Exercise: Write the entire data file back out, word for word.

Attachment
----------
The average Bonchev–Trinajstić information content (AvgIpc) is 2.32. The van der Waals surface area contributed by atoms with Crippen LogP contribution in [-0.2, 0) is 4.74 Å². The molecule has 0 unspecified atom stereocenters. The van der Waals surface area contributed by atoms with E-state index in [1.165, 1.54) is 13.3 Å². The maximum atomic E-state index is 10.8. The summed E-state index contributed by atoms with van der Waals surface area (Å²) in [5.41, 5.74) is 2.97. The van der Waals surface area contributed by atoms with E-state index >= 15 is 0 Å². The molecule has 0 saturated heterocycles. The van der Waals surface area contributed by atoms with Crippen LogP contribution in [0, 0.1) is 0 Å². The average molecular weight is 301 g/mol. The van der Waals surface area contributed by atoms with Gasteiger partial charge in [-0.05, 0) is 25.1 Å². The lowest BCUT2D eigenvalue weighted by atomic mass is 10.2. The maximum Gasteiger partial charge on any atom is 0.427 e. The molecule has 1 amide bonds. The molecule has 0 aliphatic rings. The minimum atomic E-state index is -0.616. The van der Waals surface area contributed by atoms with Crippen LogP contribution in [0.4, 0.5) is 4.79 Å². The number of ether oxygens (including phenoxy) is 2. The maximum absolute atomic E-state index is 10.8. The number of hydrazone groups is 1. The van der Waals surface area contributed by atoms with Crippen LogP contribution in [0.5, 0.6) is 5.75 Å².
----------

The average Bonchev–Trinajstić information content (AvgIpc) is 2.32. The van der Waals surface area contributed by atoms with Crippen LogP contribution in [-0.2, 0) is 4.74 Å². The molecule has 0 unspecified atom stereocenters. The van der Waals surface area contributed by atoms with E-state index in [1.165, 1.54) is 13.3 Å². The maximum atomic E-state index is 10.8. The summed E-state index contributed by atoms with van der Waals surface area (Å²) in [5.41, 5.74) is 2.97. The van der Waals surface area contributed by atoms with E-state index >= 15 is 0 Å². The molecule has 0 saturated heterocycles. The van der Waals surface area contributed by atoms with Crippen LogP contribution in [0, 0.1) is 0 Å². The average molecular weight is 301 g/mol. The van der Waals surface area contributed by atoms with Gasteiger partial charge in [-0.05, 0) is 25.1 Å². The lowest BCUT2D eigenvalue weighted by atomic mass is 10.2. The maximum Gasteiger partial charge on any atom is 0.427 e. The molecule has 1 amide bonds. The molecule has 0 aliphatic rings. The minimum atomic E-state index is -0.616. The van der Waals surface area contributed by atoms with Crippen LogP contribution in [0.4, 0.5) is 4.79 Å². The number of ether oxygens (including phenoxy) is 2. The maximum absolute atomic E-state index is 10.8. The number of hydrazone groups is 1. The van der Waals surface area contributed by atoms with Crippen LogP contribution in [0.5, 0.6) is 5.75 Å².